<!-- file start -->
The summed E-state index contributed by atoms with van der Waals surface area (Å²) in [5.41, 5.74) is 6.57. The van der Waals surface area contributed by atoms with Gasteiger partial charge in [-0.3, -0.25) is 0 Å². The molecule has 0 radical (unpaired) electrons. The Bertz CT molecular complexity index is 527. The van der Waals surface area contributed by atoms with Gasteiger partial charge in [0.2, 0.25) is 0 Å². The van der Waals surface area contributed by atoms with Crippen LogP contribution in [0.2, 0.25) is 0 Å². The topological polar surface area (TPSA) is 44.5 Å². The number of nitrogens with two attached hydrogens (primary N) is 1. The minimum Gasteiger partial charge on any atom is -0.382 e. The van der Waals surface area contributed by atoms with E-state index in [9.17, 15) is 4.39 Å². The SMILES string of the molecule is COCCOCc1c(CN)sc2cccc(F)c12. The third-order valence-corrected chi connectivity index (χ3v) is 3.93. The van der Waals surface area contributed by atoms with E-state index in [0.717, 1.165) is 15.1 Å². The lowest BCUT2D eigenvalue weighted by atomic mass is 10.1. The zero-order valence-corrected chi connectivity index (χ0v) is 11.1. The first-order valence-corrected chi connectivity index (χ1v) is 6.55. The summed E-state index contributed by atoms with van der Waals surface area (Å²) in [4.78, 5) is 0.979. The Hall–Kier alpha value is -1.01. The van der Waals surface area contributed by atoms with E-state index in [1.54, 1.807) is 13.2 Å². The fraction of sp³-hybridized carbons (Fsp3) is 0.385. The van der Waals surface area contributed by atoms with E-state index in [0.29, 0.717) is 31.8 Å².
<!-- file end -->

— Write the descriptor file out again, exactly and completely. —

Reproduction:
The summed E-state index contributed by atoms with van der Waals surface area (Å²) in [5.41, 5.74) is 6.57. The van der Waals surface area contributed by atoms with Gasteiger partial charge in [-0.3, -0.25) is 0 Å². The molecule has 0 radical (unpaired) electrons. The Bertz CT molecular complexity index is 527. The van der Waals surface area contributed by atoms with Gasteiger partial charge in [0.2, 0.25) is 0 Å². The van der Waals surface area contributed by atoms with Crippen LogP contribution in [0.2, 0.25) is 0 Å². The topological polar surface area (TPSA) is 44.5 Å². The number of nitrogens with two attached hydrogens (primary N) is 1. The minimum Gasteiger partial charge on any atom is -0.382 e. The van der Waals surface area contributed by atoms with E-state index in [9.17, 15) is 4.39 Å². The SMILES string of the molecule is COCCOCc1c(CN)sc2cccc(F)c12. The third-order valence-corrected chi connectivity index (χ3v) is 3.93. The van der Waals surface area contributed by atoms with E-state index in [0.717, 1.165) is 15.1 Å². The lowest BCUT2D eigenvalue weighted by atomic mass is 10.1. The zero-order valence-corrected chi connectivity index (χ0v) is 11.1. The first-order valence-corrected chi connectivity index (χ1v) is 6.55. The summed E-state index contributed by atoms with van der Waals surface area (Å²) in [4.78, 5) is 0.979. The Hall–Kier alpha value is -1.01. The van der Waals surface area contributed by atoms with E-state index in [1.54, 1.807) is 13.2 Å². The fraction of sp³-hybridized carbons (Fsp3) is 0.385. The van der Waals surface area contributed by atoms with E-state index in [0.29, 0.717) is 31.8 Å².